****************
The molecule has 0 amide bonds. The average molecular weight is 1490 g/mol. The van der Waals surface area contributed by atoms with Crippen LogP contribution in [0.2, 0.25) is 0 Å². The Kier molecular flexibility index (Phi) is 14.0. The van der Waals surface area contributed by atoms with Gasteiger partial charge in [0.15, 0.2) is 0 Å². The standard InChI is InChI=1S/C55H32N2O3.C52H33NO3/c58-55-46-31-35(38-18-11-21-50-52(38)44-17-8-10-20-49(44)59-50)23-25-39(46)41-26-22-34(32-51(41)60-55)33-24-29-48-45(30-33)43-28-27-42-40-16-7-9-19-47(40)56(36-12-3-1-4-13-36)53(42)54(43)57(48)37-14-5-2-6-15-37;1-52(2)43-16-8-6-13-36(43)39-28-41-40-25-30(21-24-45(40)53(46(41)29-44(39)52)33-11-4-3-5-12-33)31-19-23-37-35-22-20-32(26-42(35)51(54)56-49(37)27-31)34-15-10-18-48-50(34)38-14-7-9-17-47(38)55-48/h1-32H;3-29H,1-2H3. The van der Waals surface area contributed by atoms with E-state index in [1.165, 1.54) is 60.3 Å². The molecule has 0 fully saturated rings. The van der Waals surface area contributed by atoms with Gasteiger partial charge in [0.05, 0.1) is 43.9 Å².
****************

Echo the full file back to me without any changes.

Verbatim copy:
The molecule has 0 amide bonds. The average molecular weight is 1490 g/mol. The van der Waals surface area contributed by atoms with Crippen LogP contribution in [0.2, 0.25) is 0 Å². The Kier molecular flexibility index (Phi) is 14.0. The van der Waals surface area contributed by atoms with Gasteiger partial charge in [0.15, 0.2) is 0 Å². The standard InChI is InChI=1S/C55H32N2O3.C52H33NO3/c58-55-46-31-35(38-18-11-21-50-52(38)44-17-8-10-20-49(44)59-50)23-25-39(46)41-26-22-34(32-51(41)60-55)33-24-29-48-45(30-33)43-28-27-42-40-16-7-9-19-47(40)56(36-12-3-1-4-13-36)53(42)54(43)57(48)37-14-5-2-6-15-37;1-52(2)43-16-8-6-13-36(43)39-28-41-40-25-30(21-24-45(40)53(46(41)29-44(39)52)33-11-4-3-5-12-33)31-19-23-37-35-22-20-32(26-42(35)51(54)56-49(37)27-31)34-15-10-18-48-50(34)38-14-7-9-17-47(38)55-48/h1-32H;3-29H,1-2H3. The van der Waals surface area contributed by atoms with E-state index in [1.165, 1.54) is 60.3 Å². The molecule has 0 fully saturated rings. The van der Waals surface area contributed by atoms with Gasteiger partial charge in [0.05, 0.1) is 43.9 Å².